On April 24, 2020, the Italian Competition Authority (“AGCM”) issued a note[16] containing guidelines on business cooperation agreements during the COVID-19 pandemic that would relate to the scarcity, distribution, and transport of essential goods and services — particularly in the pharmaceutical and the agrifood sector. The authority stated that it does not intend to intervene against necessary, temporary, and/or proportionate measures adopted to avert the shortage of supplies, in line with the provisions of the European Commission’s Temporary Framework Communication dated 8 April 2020 (referred in the preceding paragraphs).

The authority considered that competition law issues should not arise in the health and agri-food sectors in case the trade associations or independent third parties coordinated the transport and distribution of raw materials; identify shortages of drugs, medical devices, and/or food; or provide for aggregate information on production and on the available capacity. The authority further stated that it would also be prepared to evaluate the cooperation agreements between competitors more flexibly where they are needed to facilitate the production of drugs or medical devices that help in tackling COVID-19, or production of essential services or goods (such as food). The authority emphasised that the competition law rules allow companies to set maximum prices, which could/would help limit unjustified price increases at the distribution level. Effective from April 24, 2020, the authority set up a dedicated procedure to offer informal guidance to companies that were willing to enter into cooperative arrangements with competitors to tackle and grapple the COVID-19 pandemic, including through comfort letters where the authority would provide promptly with its prior assessment concerning the antitrust compatibility of specific cooperation agreements. The authority stressed that the guidance received does not set a precedent in any manner.


The Icelandic competition authority has stated[17] that it would be willing to process applications for exemptions concerning COVID-19 in less than (48) forty-eight hours from the receipt of such an application. Furthermore, it has issued the following exemptions, among others:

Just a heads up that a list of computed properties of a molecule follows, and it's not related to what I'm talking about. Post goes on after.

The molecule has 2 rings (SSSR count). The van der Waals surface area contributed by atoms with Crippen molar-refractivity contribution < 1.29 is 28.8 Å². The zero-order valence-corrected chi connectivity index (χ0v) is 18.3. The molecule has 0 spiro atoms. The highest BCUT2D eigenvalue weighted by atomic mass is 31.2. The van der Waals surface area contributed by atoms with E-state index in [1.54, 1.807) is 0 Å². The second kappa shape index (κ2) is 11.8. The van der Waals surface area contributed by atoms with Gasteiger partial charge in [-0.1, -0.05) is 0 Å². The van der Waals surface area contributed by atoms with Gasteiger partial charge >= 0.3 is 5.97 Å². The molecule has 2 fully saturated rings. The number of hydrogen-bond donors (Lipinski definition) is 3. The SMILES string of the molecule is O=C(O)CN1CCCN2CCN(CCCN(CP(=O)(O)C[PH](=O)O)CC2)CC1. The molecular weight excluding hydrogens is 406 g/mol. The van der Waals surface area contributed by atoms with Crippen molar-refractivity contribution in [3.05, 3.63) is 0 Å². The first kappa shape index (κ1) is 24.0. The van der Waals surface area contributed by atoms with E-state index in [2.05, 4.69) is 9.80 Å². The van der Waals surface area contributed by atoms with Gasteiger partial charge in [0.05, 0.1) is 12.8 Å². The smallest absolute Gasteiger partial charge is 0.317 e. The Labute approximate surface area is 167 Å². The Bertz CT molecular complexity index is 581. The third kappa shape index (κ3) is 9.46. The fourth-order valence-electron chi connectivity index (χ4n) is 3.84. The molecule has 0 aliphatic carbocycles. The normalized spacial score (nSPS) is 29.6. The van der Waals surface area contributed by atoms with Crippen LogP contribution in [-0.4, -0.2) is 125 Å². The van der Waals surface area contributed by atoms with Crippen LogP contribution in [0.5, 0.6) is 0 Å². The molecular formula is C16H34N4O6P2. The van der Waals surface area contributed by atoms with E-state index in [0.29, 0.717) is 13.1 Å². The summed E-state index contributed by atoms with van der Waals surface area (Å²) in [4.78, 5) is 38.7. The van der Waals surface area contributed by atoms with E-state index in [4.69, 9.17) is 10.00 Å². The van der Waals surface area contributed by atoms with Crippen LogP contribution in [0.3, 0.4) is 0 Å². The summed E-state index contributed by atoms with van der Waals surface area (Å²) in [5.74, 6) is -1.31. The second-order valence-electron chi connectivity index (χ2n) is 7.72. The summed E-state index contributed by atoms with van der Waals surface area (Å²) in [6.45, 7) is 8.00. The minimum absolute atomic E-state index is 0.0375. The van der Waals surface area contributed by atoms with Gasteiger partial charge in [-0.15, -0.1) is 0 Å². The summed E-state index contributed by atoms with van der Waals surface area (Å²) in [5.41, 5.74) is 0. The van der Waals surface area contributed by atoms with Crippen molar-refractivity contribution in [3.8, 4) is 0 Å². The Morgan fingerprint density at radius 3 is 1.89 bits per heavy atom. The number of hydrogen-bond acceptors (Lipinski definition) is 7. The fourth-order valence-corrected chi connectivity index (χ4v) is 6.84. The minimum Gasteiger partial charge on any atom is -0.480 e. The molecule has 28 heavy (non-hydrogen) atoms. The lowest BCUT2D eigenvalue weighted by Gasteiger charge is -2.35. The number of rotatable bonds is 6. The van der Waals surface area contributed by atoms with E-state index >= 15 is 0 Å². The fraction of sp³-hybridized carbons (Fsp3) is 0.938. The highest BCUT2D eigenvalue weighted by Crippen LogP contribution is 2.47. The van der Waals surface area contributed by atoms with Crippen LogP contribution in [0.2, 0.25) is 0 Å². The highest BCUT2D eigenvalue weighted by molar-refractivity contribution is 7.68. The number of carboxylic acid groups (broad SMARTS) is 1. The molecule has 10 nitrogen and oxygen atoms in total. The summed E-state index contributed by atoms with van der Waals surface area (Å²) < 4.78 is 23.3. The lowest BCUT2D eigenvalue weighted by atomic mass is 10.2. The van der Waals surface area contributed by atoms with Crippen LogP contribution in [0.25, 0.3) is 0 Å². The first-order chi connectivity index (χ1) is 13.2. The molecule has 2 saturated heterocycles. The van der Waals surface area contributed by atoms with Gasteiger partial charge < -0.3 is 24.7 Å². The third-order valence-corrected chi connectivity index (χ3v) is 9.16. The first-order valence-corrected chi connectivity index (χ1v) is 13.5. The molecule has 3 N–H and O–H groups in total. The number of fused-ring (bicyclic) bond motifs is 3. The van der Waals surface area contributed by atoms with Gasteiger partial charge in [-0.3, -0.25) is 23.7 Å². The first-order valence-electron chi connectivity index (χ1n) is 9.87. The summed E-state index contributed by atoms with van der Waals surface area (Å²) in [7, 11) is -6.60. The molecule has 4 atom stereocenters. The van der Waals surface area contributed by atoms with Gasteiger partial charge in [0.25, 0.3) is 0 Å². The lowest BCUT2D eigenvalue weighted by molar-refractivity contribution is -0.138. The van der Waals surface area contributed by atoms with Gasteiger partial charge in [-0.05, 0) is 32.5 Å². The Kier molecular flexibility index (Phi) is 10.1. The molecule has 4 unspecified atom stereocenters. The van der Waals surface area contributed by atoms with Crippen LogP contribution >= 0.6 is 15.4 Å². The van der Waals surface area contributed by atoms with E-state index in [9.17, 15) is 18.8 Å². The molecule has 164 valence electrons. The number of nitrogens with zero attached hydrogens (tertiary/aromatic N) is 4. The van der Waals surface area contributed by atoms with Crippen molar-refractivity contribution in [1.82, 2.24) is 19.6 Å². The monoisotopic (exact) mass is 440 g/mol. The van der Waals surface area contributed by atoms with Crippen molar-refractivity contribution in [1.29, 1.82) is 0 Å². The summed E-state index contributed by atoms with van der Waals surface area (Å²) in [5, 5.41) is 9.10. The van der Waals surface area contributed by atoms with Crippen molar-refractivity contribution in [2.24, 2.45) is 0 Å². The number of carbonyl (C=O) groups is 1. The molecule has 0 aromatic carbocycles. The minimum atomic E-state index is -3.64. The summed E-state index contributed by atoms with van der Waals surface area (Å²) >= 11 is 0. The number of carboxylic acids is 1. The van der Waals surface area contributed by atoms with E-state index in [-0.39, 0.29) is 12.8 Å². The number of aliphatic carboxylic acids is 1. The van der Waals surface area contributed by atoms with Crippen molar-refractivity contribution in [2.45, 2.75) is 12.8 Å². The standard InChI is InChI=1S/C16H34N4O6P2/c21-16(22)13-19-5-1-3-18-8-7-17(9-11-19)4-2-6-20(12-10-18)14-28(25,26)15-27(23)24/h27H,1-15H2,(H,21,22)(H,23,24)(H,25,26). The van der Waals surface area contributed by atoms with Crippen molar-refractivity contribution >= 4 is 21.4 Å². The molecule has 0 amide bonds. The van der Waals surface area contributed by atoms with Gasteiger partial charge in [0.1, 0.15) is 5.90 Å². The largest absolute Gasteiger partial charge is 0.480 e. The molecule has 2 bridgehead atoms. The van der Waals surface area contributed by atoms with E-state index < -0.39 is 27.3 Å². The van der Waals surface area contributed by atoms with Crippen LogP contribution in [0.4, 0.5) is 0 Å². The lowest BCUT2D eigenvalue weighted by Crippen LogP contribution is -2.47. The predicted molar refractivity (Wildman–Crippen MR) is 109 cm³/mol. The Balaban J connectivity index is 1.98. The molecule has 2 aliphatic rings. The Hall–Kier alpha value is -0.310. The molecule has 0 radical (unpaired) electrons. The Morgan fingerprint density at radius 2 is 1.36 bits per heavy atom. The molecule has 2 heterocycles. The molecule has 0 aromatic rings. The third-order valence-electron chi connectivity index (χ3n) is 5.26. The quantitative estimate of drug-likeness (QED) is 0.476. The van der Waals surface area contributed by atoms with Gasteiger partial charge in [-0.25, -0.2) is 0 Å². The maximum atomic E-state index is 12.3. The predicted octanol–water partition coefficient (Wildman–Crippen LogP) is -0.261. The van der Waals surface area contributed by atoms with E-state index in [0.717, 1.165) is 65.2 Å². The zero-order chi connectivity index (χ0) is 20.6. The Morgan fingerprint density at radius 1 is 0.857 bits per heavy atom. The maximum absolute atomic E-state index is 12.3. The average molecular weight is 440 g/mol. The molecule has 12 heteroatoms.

1. Cooperation between travel agencies that aims to facilitate and enable the safe return of tourists abroad and in Iceland, as well as respond to the economic damage caused by COVID-19;
  2. Exchange of dialogues between travel services in any area to assess further responses to the economic damage caused by COVID-19;
  3. Cooperation within The Icelandic Association of Travel Services (“SAF”), aimed at facilitating and enabling the COVID-19 response among different travel services, such as offering more flexible terms for the customers.


On April 21, 2020, the Authority for Consumers & Markets (“ACM”) announced[18] – health insurers would be permitted to make collective arrangements to provide financial support to/for healthcare providers during the COVID-19 outbreak. More specifically, such arrangements concern the continuity contributions and advances on payments to healthcare providers that are not directly involved in helping COVID-19 patients. With such arrangements, the providers that currently have less work or no work due to the crisis — such as physical therapists, maternity support workers, district-nursing providers, etc., — would be able to receive financial support.


The Spanish competition authority (“CNMC”) on March 31, 2020, addressed[19] the launch of a dedicated mailbox that would be made available to companies that wish to consult the authorities to discuss the compatibility with the competition rules of possible transitional agreements that they are contemplating and evaluation to face the effects of the COVID-19 pandemic. The authority stated that “it will be assessed whether the measures are adopted with the sole purpose of solving the difficulties that have arisen from the current health crisis in the public interest, without going beyond what is strictly necessary for this purpose, in line with what was agreed among all the competition authorities that are part of the European Competition Network (“ECN”)”. The authority also warned that “CNMC will pursue any behaviour that seeks to take advantage of the current crisis to the detriment of consumers and, for this reason, it is closely following the evolution of the affected markets and, in particular, the formation of prices”. The dedicated mailbox could also be used to address any complaints arising thereof.